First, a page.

The world’s largest meteorological event. More new technology on display than ever!
BEST SHOW YET!
The 2016 edition of Meteorological Technology World Expo sees more visitors and more new products than ever before!
“Incredible! That’s the only word I can think of to accurately describe the 2016 show,” said Graham Johnson, managing director of UKIP Media & Events, which organises Meteorological Technology World Expo, which was held in Madrid, Spain, 27-29 September.
“It’s just been so busy,” continued Johnson. “Yes, it was the biggest show yet – we attracted over 180 exhibitors – but no one expected so many visitors and so many new product launches! We had more visitors on the first day than we’ve ever had across the show’s usual three days! Across all three days, almost 4,000 meteorological professionals walked through the show doors. It was an absolute record-breaker. I’m so excited to see what we’ll achieve at the 2017 Amsterdam-based show!”
With so many brand-new products on display in 2016, it’s little wonder the event, which hosted the WMO’s TECO conference, attracted so many meteorologists and people who need better weather prediction technologies. The focus from vendors this year was firmly placed on developing products with greater affordability and less maintenance for their customers. For example, QinetiQ North America (QNA) presented an exciting iQ radiosonde addition to its TASK Tactical Atmospheric Sounding Kit – the smallest radiosonde self-contained kit on the market, with a radiosonde weighing just 38g. The iQ3 is compatible with the TASK system and meets all international standards for accuracies and resolutions up to 2mbars.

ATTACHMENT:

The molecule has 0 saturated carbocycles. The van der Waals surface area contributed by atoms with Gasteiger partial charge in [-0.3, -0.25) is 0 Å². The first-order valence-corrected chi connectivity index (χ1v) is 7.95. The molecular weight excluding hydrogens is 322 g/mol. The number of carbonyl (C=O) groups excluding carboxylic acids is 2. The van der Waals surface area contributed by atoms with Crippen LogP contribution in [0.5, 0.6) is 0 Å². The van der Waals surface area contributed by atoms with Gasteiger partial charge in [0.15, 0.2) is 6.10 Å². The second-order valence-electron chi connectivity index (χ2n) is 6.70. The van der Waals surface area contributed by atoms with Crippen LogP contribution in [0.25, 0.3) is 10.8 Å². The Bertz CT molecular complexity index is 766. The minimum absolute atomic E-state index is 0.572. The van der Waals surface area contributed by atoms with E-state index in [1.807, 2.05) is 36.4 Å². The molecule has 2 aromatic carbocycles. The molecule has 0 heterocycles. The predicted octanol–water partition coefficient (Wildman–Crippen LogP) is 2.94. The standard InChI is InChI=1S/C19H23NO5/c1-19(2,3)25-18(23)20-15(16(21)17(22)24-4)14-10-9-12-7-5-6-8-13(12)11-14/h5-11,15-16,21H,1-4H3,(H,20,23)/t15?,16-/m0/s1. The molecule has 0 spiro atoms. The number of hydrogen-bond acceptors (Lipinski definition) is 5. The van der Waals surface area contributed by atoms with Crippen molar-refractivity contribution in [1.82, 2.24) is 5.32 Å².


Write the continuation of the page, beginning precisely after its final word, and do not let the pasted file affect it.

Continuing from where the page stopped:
QNA also presented its Wind Profiling Portable Radar (WiPPR), which it claims is the world’s smallest, portable wind profiler for military, commercial and research needs, weighing just 125 lb, with less than 125W continuous power drain for various mission sets. WiPPR provides all-weather, vertical wind profiling with 3m-range gates up to 5,200m. “Lots of users are interested in utilising this profiler,” reported Ian Arroyo, business development manager at QNA. “For the first time you can have a true vertical wind profiler in very tactical situations – you can put it on the back of a small vehicle, such as an ATV, and pull it around and capture wind profiles, using only 125W of power, without the need for a generator.”
QNA’s Arroyo said that the profiler is particularly attractive to military users, as it provides live, continuous wind speed and wind direction data in all three axes. “You can base military air drops on a forecast, but that data may be eight hours old. You can use a drop sonde, but tactically that will require the aircraft to come back round in a circle, which gives away what you are doing. So there is a need for a single drop solution. We have also been approached by the tornado community, who are interested in its high-resolution data capability.”
Arroyo was pleased to report strong interest from visitors right from the first morning of the show: “We’ve had the Spanish Meteorology Office on the stand, the Agricultural Office from Italy, and we’ve talked to a couple of our US customers that have come by. We’ve also had some of the met community talk to us about some specific R&D projects – it’s been a good show for us so far.”
Hukseflux Thermal Sensors reported similar enthusiasm for its new, all-digital, secondary standard SR30 range of pyranometers. “Our engineers have succeeded in giving SR30 the right characteristics to attain the highest measurement accuracy and data availability while having a small footprint,” explained Eric Hoeksema, director of Hukseflux. “The SR30 pyranometer dome is heated by ventilating the area between the inner and outer dome. This way of heating is much more efficient than traditional external ventilation, where most of the heat is carried away with the ventilation air. Internal ventilation is as effective against dew and frost at 2.1W as external ventilation at 10W. Internal ventilation also leads to a reduction of zero offsets. The biggest problem of externally ventilated instruments is filter clogging – in contrast, SR30 does not need filter cleaning and requires low maintenance.”